In the first of those cases, Hernandez v. Holder, 736 F.3d 234 (2d Cir. 2013), both an immigration judge and the Board of Immigration Appeals found that the petitioner had failed to establish his continuous presence in the United States. Under 8 U.S.C. § 1229b(b)(1)(A), to be eligible for cancellation of removal, the petitioner had to have been continuously present in the United States for ten years prior to the issuance of his notice to appear in April 2007. The petitioner offered his own testimony that he arrived in the United States in July 1996, evidence of the birth of his child in New York in March 1998, proof of his addresses in Connecticut from 2001 to 2006, and other evidence of his presence in the United States in the 2000s. The Second Circuit found that this evidence, together with the absence of any evidence " tending to disprove Hernandez's presence," was sufficient to meet his burden of proving his continuous presence by a preponderance of the evidence.
Hernandez, 736 F.3d at 237.
In the second case, United States v. Garcia-Jimenez, 623 F.3d 936 (9th Cir. 2010), the Ninth Circuit upheld the district court's finding that the defendant had been continuously present in the United States between April 20, 2007, and April 2, 2009, for the purposes of identifying the date on which he had " committed" the offense of illegal reentry. 623 F.3d at 940-42. The district court based its finding on evidence that the defendant was present in the United States on intermittent dates throughout that period, and that it would have been " illogical for Garcia to leave the United States" because he had lived in the country " since he was five years old, had children who were United States citizens, had a fiancé who lived in the United States, and had come back to the United States both times after [being] deported." Id. at 941-42.
In both cases, therefore, the courts relied on evidence that an individual was present on two specific dates, and the absence of any evidence that he departed in the interim, to infer his continuous presence throughout the period between those two dates. In the March 20 Decision, however, I concluded that the contents of the September 1970 call had to be excluded. Accordingly, the Court only had evidence of Ranjit's presence in the United States prior to May 1970. The notion that he had thereafter remained in the United States also was called into question by the Respondent's evidence that Ranjit had left the United States and returned to Germany at some point, documents in his alien file indicating that he had spent mach of the relevant period in Germany, and the suspicious circumstances surrounding the partial destruction of his second passport.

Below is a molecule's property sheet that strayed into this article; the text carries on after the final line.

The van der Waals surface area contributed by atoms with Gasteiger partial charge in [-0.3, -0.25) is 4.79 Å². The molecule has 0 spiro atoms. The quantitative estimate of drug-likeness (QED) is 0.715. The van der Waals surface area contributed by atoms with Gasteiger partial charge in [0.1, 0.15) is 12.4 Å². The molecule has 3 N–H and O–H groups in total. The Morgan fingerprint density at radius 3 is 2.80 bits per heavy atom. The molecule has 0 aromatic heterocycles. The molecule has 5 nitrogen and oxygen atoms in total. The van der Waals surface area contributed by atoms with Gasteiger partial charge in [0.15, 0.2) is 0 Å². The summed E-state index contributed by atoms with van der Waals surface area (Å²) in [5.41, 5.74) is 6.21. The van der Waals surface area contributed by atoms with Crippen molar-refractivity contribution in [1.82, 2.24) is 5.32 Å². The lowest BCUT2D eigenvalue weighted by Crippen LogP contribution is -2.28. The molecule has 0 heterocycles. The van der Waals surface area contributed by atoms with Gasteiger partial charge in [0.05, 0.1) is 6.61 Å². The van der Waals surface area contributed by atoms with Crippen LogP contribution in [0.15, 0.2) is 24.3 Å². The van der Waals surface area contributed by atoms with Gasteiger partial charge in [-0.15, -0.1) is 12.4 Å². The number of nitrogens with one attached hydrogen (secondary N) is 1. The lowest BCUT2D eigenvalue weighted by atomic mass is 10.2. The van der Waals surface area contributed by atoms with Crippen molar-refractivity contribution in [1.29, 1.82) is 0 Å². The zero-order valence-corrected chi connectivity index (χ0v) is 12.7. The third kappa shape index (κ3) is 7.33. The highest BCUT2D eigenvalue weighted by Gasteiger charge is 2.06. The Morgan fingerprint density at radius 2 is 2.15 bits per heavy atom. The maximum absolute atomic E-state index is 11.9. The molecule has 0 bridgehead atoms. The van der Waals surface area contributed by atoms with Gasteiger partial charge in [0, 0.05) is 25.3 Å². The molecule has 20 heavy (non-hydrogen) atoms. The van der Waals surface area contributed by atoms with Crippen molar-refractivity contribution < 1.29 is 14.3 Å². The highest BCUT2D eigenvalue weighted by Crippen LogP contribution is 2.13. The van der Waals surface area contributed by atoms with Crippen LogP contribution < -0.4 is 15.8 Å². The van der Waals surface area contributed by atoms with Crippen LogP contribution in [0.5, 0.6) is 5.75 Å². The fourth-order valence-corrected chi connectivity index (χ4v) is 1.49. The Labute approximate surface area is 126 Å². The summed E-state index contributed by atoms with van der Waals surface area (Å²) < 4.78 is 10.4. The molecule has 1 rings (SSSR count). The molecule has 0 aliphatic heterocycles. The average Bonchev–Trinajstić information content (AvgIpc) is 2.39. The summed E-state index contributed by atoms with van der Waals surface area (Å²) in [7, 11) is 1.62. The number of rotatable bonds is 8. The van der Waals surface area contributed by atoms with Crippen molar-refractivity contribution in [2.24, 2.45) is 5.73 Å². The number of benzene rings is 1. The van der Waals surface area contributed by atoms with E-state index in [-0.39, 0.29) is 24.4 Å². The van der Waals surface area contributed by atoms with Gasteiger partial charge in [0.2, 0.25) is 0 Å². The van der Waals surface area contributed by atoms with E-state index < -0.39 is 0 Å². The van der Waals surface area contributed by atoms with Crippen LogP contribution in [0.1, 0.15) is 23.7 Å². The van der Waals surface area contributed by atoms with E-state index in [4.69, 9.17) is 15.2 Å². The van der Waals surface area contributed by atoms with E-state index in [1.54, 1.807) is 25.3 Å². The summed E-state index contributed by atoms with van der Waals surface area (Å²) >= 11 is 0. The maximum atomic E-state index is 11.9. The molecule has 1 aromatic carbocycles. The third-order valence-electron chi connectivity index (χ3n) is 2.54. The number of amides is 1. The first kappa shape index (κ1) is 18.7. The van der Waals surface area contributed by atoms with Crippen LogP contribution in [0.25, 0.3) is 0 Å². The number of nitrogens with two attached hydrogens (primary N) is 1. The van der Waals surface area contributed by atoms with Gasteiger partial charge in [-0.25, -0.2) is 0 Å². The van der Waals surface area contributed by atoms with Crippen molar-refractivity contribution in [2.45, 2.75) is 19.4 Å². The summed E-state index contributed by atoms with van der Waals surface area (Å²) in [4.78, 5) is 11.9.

E. Ruling on Reconsideration
Now that I have reconsidered my prior decision with respect to the issue of waiver, the record before this Court includes Fried's uncontroverted testimony that Ranjit placed a call to her in September 1970, during which he told her that he
was working at a farm in New York. This evidence, taken together with the Court's renewed consideration of Ranjit's continued correspondence with his family after May 1970, and the high cost of international calls at the time, must be weighed against the inference that the missing pages missing from Ranjit's second passport would have been unfavorable to Gupta had they been available for my inspection. Because the inference that I have drawn from the passport necessarily involves some degree of speculation, the evidence that Ranjit continued to send letters from the United States, taken together with Fried's testimony concerning the September 1970 call, tips the scales--although admittedly only slightly--in Gupta's favor. Accordingly, upon reconsideration, I find that Gupta has met his burden of proving by a preponderance of the evidence that his father was present in the United States for ten years prior to his birth.
For the reasons set forth above, Gupta's motion for reconsideration, (ECF No. 50), is granted, as is his petition seeking a declaration that he is a United States citizen. I note that the United States Court of Appeals for the Third Circuit has stayed Gupta's removal. The Respondent is therefore cautioned to take no action to deport or remove Gupta until that court has issued a final determination in this matter.